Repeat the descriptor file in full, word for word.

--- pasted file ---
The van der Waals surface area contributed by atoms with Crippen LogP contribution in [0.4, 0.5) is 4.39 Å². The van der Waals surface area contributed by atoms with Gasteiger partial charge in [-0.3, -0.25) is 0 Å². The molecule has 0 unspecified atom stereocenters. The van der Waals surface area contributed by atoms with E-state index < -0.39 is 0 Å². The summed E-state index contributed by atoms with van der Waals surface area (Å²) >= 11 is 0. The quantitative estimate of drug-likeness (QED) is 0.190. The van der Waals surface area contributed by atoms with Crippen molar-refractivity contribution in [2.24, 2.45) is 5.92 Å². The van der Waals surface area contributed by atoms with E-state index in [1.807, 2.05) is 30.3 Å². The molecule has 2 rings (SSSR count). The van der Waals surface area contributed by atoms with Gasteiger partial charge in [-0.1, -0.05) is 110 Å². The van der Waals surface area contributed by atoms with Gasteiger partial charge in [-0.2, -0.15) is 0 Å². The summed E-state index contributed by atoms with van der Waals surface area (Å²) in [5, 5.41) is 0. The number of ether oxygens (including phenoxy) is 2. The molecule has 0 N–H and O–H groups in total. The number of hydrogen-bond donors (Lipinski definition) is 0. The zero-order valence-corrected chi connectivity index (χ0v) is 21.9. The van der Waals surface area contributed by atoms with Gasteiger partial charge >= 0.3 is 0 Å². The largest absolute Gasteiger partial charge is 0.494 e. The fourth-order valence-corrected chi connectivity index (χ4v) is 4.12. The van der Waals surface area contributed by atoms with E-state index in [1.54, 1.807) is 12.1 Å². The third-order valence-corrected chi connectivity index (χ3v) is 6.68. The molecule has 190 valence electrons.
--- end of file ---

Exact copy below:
The van der Waals surface area contributed by atoms with Crippen LogP contribution in [0.4, 0.5) is 4.39 Å². The van der Waals surface area contributed by atoms with Gasteiger partial charge in [-0.3, -0.25) is 0 Å². The molecule has 0 unspecified atom stereocenters. The van der Waals surface area contributed by atoms with E-state index < -0.39 is 0 Å². The summed E-state index contributed by atoms with van der Waals surface area (Å²) >= 11 is 0. The quantitative estimate of drug-likeness (QED) is 0.190. The van der Waals surface area contributed by atoms with Crippen molar-refractivity contribution in [2.24, 2.45) is 5.92 Å². The van der Waals surface area contributed by atoms with E-state index in [1.807, 2.05) is 30.3 Å². The molecule has 2 rings (SSSR count). The van der Waals surface area contributed by atoms with Gasteiger partial charge in [-0.1, -0.05) is 110 Å². The van der Waals surface area contributed by atoms with Gasteiger partial charge in [-0.2, -0.15) is 0 Å². The summed E-state index contributed by atoms with van der Waals surface area (Å²) in [5, 5.41) is 0. The number of ether oxygens (including phenoxy) is 2. The molecule has 0 N–H and O–H groups in total. The number of hydrogen-bond donors (Lipinski definition) is 0. The zero-order valence-corrected chi connectivity index (χ0v) is 21.9. The van der Waals surface area contributed by atoms with Gasteiger partial charge >= 0.3 is 0 Å². The largest absolute Gasteiger partial charge is 0.494 e. The fourth-order valence-corrected chi connectivity index (χ4v) is 4.12. The van der Waals surface area contributed by atoms with E-state index in [1.54, 1.807) is 12.1 Å². The third-order valence-corrected chi connectivity index (χ3v) is 6.68. The molecule has 190 valence electrons.